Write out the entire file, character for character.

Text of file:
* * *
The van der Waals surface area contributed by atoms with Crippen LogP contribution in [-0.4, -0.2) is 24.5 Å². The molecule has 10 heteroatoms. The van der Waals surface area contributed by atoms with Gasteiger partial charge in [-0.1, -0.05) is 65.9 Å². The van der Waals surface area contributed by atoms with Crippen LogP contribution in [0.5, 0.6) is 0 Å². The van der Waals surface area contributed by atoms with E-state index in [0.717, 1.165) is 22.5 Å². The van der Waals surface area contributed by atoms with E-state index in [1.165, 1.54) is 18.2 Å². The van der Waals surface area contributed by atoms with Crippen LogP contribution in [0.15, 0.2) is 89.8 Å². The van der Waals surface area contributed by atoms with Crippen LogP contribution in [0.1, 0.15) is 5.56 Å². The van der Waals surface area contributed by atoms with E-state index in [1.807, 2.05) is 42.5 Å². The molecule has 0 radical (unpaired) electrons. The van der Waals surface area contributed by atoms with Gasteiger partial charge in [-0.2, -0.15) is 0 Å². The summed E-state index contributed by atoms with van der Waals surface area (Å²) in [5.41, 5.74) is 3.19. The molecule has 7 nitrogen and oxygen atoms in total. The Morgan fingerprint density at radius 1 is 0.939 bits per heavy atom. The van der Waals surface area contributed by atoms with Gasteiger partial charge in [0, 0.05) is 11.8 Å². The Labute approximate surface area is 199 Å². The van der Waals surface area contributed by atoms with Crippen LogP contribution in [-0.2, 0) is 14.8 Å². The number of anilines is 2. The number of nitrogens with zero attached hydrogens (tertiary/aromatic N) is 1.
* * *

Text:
The van der Waals surface area contributed by atoms with Crippen LogP contribution in [-0.4, -0.2) is 24.5 Å². The molecule has 10 heteroatoms. The van der Waals surface area contributed by atoms with Gasteiger partial charge in [-0.1, -0.05) is 65.9 Å². The van der Waals surface area contributed by atoms with Crippen LogP contribution in [0.5, 0.6) is 0 Å². The van der Waals surface area contributed by atoms with E-state index in [0.717, 1.165) is 22.5 Å². The van der Waals surface area contributed by atoms with E-state index in [1.165, 1.54) is 18.2 Å². The van der Waals surface area contributed by atoms with Crippen LogP contribution in [0.15, 0.2) is 89.8 Å². The van der Waals surface area contributed by atoms with Crippen LogP contribution in [0.1, 0.15) is 5.56 Å². The van der Waals surface area contributed by atoms with E-state index in [1.807, 2.05) is 42.5 Å². The molecule has 0 radical (unpaired) electrons. The van der Waals surface area contributed by atoms with Gasteiger partial charge in [-0.2, -0.15) is 0 Å². The summed E-state index contributed by atoms with van der Waals surface area (Å²) in [5.41, 5.74) is 3.19. The molecule has 7 nitrogen and oxygen atoms in total. The Morgan fingerprint density at radius 1 is 0.939 bits per heavy atom. The van der Waals surface area contributed by atoms with Gasteiger partial charge in [0, 0.05) is 11.8 Å². The Labute approximate surface area is 199 Å². The van der Waals surface area contributed by atoms with Crippen LogP contribution in [-0.2, 0) is 14.8 Å². The number of anilines is 2. The number of nitrogens with zero attached hydrogens (tertiary/aromatic N) is 1.